Home Up Contents

lmhosts hosts


hosts file

Remember: the hosts file is the static equivalent of a DNS (Domain Name Server) and equates the IP address with the FQDN (Fully Qualified Domain Name), and/or the NetBIOS name, and/or any other chosen aliases, for IP commands and services such http, ftp, ping, nntp, etc. It is always recommend when using static IP addresses and no DNS server.

Like the lmhosts file, hosts is placed in the \windows folder for Windows for Workgroups 3.11, Windows 95/98 systems and placed in the \winnt\system32\drivers\etc folder for Windows NT systems. It must not have a file extension such as ".txt". It is named just plain "hosts". Place a copy on every system.

hosts example           localhost    myntdomsvr   myntdomsvr.mydomname.dom    wrkstation1    wrkstation1.mydomname.dom    wrkstation2    wrkstation2.mydomname.dom    wrkstation3    wrkstation3.mydomname.dom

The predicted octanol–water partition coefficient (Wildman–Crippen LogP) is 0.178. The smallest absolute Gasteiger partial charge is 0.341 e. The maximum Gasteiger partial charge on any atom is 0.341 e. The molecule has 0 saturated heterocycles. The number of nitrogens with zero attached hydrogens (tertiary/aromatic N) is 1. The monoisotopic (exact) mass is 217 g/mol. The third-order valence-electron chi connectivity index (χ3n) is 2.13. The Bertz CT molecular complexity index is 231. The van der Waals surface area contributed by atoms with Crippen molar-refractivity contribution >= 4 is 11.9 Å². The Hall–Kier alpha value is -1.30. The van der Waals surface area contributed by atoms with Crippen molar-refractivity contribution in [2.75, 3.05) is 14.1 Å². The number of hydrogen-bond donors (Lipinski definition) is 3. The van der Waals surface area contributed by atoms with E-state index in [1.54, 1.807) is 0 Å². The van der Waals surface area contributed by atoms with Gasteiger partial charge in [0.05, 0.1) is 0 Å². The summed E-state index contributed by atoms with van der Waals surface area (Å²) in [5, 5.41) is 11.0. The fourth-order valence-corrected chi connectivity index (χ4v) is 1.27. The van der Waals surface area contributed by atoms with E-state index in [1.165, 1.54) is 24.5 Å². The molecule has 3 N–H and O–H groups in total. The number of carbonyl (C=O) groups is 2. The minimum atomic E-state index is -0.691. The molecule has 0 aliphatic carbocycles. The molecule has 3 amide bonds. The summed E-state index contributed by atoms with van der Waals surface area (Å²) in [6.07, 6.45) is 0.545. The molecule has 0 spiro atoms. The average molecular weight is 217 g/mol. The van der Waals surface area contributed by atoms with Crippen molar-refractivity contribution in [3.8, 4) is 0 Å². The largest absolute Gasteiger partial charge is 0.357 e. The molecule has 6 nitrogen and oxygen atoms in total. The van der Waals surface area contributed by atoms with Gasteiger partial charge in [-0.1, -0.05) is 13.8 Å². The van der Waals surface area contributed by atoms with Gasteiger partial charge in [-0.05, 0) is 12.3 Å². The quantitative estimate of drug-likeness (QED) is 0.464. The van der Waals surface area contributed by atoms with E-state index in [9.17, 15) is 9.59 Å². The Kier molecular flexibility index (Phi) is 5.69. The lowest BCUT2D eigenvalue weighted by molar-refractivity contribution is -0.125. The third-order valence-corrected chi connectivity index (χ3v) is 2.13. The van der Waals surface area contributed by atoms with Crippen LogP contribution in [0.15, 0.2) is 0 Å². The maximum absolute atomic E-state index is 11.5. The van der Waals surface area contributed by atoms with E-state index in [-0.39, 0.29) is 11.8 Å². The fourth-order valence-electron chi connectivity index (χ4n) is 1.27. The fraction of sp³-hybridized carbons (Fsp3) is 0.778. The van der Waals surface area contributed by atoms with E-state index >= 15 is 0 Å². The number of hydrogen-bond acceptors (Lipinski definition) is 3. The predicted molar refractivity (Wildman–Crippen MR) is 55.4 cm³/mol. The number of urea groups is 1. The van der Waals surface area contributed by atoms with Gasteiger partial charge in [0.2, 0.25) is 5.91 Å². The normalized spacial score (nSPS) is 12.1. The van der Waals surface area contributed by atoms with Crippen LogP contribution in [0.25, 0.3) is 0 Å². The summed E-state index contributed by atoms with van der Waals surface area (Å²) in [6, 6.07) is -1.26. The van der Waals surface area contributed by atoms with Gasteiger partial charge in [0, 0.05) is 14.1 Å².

hosts example annotated           localhost

The local loopback address: "Here's looking at yourself kid".    myntdomsvr   myntdomsvr.mydomname.dom

The IP address is equated to the NetBIOS name and an FQDN. The .dom extension is just an example that demonstrates our freedom of choice when the particular subnet is not directly connected to the Internet. We can now ping this machine using either the IP address (ping, the NetBIOS name (ping myntdomsvr), or the FQDN (ping myntdomsvr.mydomname.dom).    wrkstation1    wrkstation1.mydomname.dom

See above. The distinctions maintained in the lmhosts file for NT domain controllers are not applicable; nor are the lmhosts flags #PRE and #DOM valid.    wrkstation2    wrkstation2.mydomname.dom    wrkstation3    wrkstation3.mydomname.dom

Important! You don't see it here but be sure to hit "enter" after typing in the last entry as the file must terminate with a carriage return.



contact tcg
Last modified: January 16, 2002